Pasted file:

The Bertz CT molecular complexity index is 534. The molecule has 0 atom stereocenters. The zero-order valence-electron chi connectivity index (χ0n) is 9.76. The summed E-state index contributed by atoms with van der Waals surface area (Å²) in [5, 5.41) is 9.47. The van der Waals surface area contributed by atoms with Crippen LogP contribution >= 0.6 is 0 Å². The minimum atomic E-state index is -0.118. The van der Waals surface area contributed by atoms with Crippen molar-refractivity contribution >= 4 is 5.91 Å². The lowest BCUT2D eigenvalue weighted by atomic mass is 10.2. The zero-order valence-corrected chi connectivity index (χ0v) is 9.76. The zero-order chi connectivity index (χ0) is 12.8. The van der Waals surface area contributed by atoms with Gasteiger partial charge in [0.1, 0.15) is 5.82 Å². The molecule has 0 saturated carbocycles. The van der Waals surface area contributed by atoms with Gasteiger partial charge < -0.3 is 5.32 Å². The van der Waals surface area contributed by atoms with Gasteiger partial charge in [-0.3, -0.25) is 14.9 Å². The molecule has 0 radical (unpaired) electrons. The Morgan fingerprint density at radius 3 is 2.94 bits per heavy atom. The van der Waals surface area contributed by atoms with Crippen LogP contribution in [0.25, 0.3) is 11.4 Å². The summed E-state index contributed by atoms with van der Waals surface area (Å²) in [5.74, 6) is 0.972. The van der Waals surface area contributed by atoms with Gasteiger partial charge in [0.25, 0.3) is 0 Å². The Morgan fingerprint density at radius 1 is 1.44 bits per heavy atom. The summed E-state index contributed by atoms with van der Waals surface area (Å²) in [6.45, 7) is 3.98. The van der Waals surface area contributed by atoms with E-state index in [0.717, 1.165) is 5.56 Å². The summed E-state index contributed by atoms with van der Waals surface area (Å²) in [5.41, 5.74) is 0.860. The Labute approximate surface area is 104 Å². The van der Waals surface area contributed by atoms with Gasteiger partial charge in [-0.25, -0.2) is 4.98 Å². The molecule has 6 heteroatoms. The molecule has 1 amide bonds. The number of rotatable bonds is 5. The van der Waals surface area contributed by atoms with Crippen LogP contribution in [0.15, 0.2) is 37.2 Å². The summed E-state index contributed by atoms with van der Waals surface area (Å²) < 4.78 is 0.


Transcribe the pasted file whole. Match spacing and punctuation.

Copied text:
The Bertz CT molecular complexity index is 534. The molecule has 0 atom stereocenters. The zero-order valence-electron chi connectivity index (χ0n) is 9.76. The summed E-state index contributed by atoms with van der Waals surface area (Å²) in [5, 5.41) is 9.47. The van der Waals surface area contributed by atoms with Crippen LogP contribution >= 0.6 is 0 Å². The minimum atomic E-state index is -0.118. The van der Waals surface area contributed by atoms with Crippen molar-refractivity contribution >= 4 is 5.91 Å². The lowest BCUT2D eigenvalue weighted by atomic mass is 10.2. The zero-order valence-corrected chi connectivity index (χ0v) is 9.76. The zero-order chi connectivity index (χ0) is 12.8. The van der Waals surface area contributed by atoms with Gasteiger partial charge in [0.1, 0.15) is 5.82 Å². The molecule has 0 saturated carbocycles. The van der Waals surface area contributed by atoms with Gasteiger partial charge < -0.3 is 5.32 Å². The van der Waals surface area contributed by atoms with Gasteiger partial charge in [-0.3, -0.25) is 14.9 Å². The molecule has 0 radical (unpaired) electrons. The Morgan fingerprint density at radius 3 is 2.94 bits per heavy atom. The van der Waals surface area contributed by atoms with Crippen LogP contribution in [0.25, 0.3) is 11.4 Å². The summed E-state index contributed by atoms with van der Waals surface area (Å²) in [5.74, 6) is 0.972. The van der Waals surface area contributed by atoms with Gasteiger partial charge in [0.25, 0.3) is 0 Å². The Morgan fingerprint density at radius 1 is 1.44 bits per heavy atom. The summed E-state index contributed by atoms with van der Waals surface area (Å²) in [6.45, 7) is 3.98. The van der Waals surface area contributed by atoms with E-state index in [0.717, 1.165) is 5.56 Å². The summed E-state index contributed by atoms with van der Waals surface area (Å²) in [5.41, 5.74) is 0.860. The Labute approximate surface area is 104 Å². The van der Waals surface area contributed by atoms with Gasteiger partial charge in [-0.25, -0.2) is 4.98 Å². The molecule has 6 heteroatoms. The molecule has 1 amide bonds. The number of rotatable bonds is 5. The van der Waals surface area contributed by atoms with Crippen LogP contribution in [0.15, 0.2) is 37.2 Å². The summed E-state index contributed by atoms with van der Waals surface area (Å²) < 4.78 is 0.